July 11, 2013 · 6:42 pm
Around 10 years ago, I used to have a ‘Chronology of Ireland’ website, which listed events, births and deaths connected in some way to Ireland, from prehistory up to the present (obviously more information was available on more recent events). I had compiled the chronology in my spare time, from reference books and other sources. The idea was to give a snapshot of life in Ireland in any given year; obscure and colourful snippets appeared alongside the unfolding of what we think of as Irish history.
The site contained over 100,000 words – the equivalent of a good-sized book. It was the largest resource of its kind in the world, and was strictly objective. But I didn’t have time to develop it as I would have wished, and took it offline. Continue reading →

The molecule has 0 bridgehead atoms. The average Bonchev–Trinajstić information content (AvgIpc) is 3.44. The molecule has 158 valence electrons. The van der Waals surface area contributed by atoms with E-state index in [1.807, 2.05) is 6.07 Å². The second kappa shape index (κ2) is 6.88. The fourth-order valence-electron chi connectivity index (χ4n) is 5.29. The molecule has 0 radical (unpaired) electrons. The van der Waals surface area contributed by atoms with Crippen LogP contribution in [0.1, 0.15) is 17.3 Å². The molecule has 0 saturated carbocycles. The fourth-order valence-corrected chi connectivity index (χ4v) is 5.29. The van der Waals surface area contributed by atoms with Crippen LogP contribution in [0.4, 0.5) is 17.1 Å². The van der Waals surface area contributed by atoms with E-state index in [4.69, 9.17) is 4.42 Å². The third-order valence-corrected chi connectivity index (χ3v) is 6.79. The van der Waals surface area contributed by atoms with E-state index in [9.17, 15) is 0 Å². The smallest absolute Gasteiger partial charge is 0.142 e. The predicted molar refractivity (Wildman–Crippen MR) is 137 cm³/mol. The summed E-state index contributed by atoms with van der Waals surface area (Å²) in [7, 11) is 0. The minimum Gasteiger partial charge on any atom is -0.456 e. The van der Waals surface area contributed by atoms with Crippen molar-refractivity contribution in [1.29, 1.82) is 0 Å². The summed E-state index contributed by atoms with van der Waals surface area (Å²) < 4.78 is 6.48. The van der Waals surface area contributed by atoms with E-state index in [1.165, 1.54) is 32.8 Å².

October 8, 2010 · 5:56 pm
This is another extract from On Another Man’s Wound, by Ernie O’Malley. I posted one here; a post dealing with similar themes appears here. This incident – the execution of three British officers in reprisal for the killing of prisoners – occurred in the same part of South Tipperary as this and this.
We walked into the closing-in darkness, riflemen in front and behind the trap, until we were at a distance from where the officers had been captured. I expected a big round-up in which the countryside would be combed by troops from Cahir and Clonmel – both strong military posts. They would probably converge in the triangular area of which Fethard was the apex.